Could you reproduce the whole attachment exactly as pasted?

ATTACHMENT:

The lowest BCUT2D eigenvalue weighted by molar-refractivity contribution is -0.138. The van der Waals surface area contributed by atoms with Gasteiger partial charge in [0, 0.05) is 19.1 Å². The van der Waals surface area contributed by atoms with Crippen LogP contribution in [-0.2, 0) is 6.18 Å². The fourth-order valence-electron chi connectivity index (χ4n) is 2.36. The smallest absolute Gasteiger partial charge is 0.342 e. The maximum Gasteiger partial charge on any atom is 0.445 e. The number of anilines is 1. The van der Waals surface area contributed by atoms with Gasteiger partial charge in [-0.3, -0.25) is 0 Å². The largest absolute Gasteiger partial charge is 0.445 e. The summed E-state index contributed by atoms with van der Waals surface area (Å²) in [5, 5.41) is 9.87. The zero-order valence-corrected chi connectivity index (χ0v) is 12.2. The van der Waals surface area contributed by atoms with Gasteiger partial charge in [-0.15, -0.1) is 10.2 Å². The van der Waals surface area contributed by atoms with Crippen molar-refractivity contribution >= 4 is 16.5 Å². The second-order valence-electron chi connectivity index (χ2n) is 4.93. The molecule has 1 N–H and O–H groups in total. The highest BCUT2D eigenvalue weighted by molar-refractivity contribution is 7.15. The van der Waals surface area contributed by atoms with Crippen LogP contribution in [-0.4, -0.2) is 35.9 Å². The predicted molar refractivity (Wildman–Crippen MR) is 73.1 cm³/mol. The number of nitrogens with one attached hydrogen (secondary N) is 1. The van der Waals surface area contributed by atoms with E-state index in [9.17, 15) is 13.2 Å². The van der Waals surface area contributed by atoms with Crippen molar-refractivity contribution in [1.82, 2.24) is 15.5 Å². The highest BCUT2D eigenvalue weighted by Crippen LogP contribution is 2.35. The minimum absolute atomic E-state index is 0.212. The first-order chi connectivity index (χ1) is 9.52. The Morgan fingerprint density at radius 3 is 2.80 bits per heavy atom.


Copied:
The lowest BCUT2D eigenvalue weighted by molar-refractivity contribution is -0.138. The van der Waals surface area contributed by atoms with Gasteiger partial charge in [0, 0.05) is 19.1 Å². The van der Waals surface area contributed by atoms with Crippen LogP contribution in [-0.2, 0) is 6.18 Å². The fourth-order valence-electron chi connectivity index (χ4n) is 2.36. The smallest absolute Gasteiger partial charge is 0.342 e. The maximum Gasteiger partial charge on any atom is 0.445 e. The number of anilines is 1. The van der Waals surface area contributed by atoms with Gasteiger partial charge in [-0.3, -0.25) is 0 Å². The largest absolute Gasteiger partial charge is 0.445 e. The summed E-state index contributed by atoms with van der Waals surface area (Å²) in [5, 5.41) is 9.87. The zero-order valence-corrected chi connectivity index (χ0v) is 12.2. The van der Waals surface area contributed by atoms with Gasteiger partial charge in [-0.15, -0.1) is 10.2 Å². The van der Waals surface area contributed by atoms with Crippen molar-refractivity contribution >= 4 is 16.5 Å². The second-order valence-electron chi connectivity index (χ2n) is 4.93. The molecule has 1 N–H and O–H groups in total. The highest BCUT2D eigenvalue weighted by molar-refractivity contribution is 7.15. The van der Waals surface area contributed by atoms with Crippen LogP contribution in [-0.4, -0.2) is 35.9 Å². The predicted molar refractivity (Wildman–Crippen MR) is 73.1 cm³/mol. The number of nitrogens with one attached hydrogen (secondary N) is 1. The van der Waals surface area contributed by atoms with E-state index in [9.17, 15) is 13.2 Å². The van der Waals surface area contributed by atoms with Crippen molar-refractivity contribution in [1.82, 2.24) is 15.5 Å². The highest BCUT2D eigenvalue weighted by Crippen LogP contribution is 2.35. The minimum absolute atomic E-state index is 0.212. The first-order chi connectivity index (χ1) is 9.52. The Morgan fingerprint density at radius 3 is 2.80 bits per heavy atom.